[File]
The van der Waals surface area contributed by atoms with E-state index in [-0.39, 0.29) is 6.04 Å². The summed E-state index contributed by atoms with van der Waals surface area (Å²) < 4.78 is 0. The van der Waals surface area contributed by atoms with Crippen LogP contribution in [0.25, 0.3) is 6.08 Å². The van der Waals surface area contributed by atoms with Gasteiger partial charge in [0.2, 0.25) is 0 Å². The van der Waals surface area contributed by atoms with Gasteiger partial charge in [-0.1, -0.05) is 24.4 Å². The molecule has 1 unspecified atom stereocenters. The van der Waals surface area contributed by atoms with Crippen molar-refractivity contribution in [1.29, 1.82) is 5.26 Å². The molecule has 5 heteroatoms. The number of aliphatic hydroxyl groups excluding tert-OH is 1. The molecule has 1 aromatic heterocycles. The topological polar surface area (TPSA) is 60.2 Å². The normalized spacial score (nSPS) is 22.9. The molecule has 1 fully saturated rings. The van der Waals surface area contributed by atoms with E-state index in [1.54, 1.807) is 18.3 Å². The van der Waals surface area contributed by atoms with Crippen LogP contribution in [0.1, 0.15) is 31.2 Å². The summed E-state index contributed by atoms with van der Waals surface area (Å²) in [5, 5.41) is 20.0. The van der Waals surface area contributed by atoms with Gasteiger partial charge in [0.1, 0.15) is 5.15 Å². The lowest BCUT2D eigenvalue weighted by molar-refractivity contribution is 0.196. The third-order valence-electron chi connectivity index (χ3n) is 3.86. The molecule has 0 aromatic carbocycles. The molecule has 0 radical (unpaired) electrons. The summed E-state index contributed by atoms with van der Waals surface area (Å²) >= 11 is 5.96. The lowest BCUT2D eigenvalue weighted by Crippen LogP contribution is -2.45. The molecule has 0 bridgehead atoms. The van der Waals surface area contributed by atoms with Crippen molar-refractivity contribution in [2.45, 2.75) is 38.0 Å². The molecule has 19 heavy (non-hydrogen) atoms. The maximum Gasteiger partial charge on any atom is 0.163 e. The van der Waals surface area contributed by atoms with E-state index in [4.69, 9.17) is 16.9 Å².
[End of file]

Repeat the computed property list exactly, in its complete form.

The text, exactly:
The van der Waals surface area contributed by atoms with E-state index in [-0.39, 0.29) is 6.04 Å². The summed E-state index contributed by atoms with van der Waals surface area (Å²) < 4.78 is 0. The van der Waals surface area contributed by atoms with Crippen LogP contribution in [0.25, 0.3) is 6.08 Å². The van der Waals surface area contributed by atoms with Gasteiger partial charge in [0.2, 0.25) is 0 Å². The van der Waals surface area contributed by atoms with Gasteiger partial charge in [-0.1, -0.05) is 24.4 Å². The molecule has 1 unspecified atom stereocenters. The van der Waals surface area contributed by atoms with Crippen molar-refractivity contribution in [1.29, 1.82) is 5.26 Å². The molecule has 5 heteroatoms. The number of aliphatic hydroxyl groups excluding tert-OH is 1. The molecule has 1 aromatic heterocycles. The topological polar surface area (TPSA) is 60.2 Å². The normalized spacial score (nSPS) is 22.9. The molecule has 1 fully saturated rings. The van der Waals surface area contributed by atoms with E-state index in [1.54, 1.807) is 18.3 Å². The van der Waals surface area contributed by atoms with Crippen LogP contribution in [0.1, 0.15) is 31.2 Å². The summed E-state index contributed by atoms with van der Waals surface area (Å²) in [5, 5.41) is 20.0. The van der Waals surface area contributed by atoms with Gasteiger partial charge in [0.1, 0.15) is 5.15 Å². The lowest BCUT2D eigenvalue weighted by molar-refractivity contribution is 0.196. The third-order valence-electron chi connectivity index (χ3n) is 3.86. The molecule has 0 aromatic carbocycles. The molecule has 0 radical (unpaired) electrons. The summed E-state index contributed by atoms with van der Waals surface area (Å²) >= 11 is 5.96. The lowest BCUT2D eigenvalue weighted by Crippen LogP contribution is -2.45. The molecule has 0 bridgehead atoms. The van der Waals surface area contributed by atoms with Crippen molar-refractivity contribution in [2.45, 2.75) is 38.0 Å². The molecule has 19 heavy (non-hydrogen) atoms. The maximum Gasteiger partial charge on any atom is 0.163 e. The van der Waals surface area contributed by atoms with E-state index in [4.69, 9.17) is 16.9 Å².